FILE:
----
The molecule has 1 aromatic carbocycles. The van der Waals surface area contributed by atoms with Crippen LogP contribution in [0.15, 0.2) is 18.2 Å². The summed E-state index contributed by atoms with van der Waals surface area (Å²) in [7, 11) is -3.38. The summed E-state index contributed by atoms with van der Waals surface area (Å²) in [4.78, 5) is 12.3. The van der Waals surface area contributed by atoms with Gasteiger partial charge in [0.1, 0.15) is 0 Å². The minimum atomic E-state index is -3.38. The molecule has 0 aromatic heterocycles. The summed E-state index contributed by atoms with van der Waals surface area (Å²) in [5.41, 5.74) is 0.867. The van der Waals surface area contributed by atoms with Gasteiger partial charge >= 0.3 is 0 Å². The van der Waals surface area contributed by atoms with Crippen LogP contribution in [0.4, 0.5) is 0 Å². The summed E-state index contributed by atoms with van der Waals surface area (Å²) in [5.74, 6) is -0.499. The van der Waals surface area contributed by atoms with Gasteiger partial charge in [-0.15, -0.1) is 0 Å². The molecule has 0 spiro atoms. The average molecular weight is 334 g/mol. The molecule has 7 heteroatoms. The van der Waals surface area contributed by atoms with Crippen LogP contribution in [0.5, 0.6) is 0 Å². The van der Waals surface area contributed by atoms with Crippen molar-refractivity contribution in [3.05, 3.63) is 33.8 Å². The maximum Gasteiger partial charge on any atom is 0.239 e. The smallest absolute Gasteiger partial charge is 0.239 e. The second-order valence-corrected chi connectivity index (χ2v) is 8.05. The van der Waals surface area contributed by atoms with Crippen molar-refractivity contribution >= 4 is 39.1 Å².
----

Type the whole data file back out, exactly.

The molecule has 1 aromatic carbocycles. The van der Waals surface area contributed by atoms with Crippen LogP contribution in [0.15, 0.2) is 18.2 Å². The summed E-state index contributed by atoms with van der Waals surface area (Å²) in [7, 11) is -3.38. The summed E-state index contributed by atoms with van der Waals surface area (Å²) in [4.78, 5) is 12.3. The van der Waals surface area contributed by atoms with Gasteiger partial charge in [0.1, 0.15) is 0 Å². The minimum atomic E-state index is -3.38. The molecule has 0 aromatic heterocycles. The summed E-state index contributed by atoms with van der Waals surface area (Å²) in [5.41, 5.74) is 0.867. The van der Waals surface area contributed by atoms with Gasteiger partial charge >= 0.3 is 0 Å². The van der Waals surface area contributed by atoms with Crippen LogP contribution in [0.4, 0.5) is 0 Å². The summed E-state index contributed by atoms with van der Waals surface area (Å²) in [5.74, 6) is -0.499. The van der Waals surface area contributed by atoms with Gasteiger partial charge in [-0.15, -0.1) is 0 Å². The molecule has 0 spiro atoms. The average molecular weight is 334 g/mol. The molecule has 7 heteroatoms. The van der Waals surface area contributed by atoms with Crippen LogP contribution in [0.5, 0.6) is 0 Å². The van der Waals surface area contributed by atoms with Crippen molar-refractivity contribution in [3.05, 3.63) is 33.8 Å². The maximum Gasteiger partial charge on any atom is 0.239 e. The smallest absolute Gasteiger partial charge is 0.239 e. The second-order valence-corrected chi connectivity index (χ2v) is 8.05. The van der Waals surface area contributed by atoms with Crippen molar-refractivity contribution >= 4 is 39.1 Å².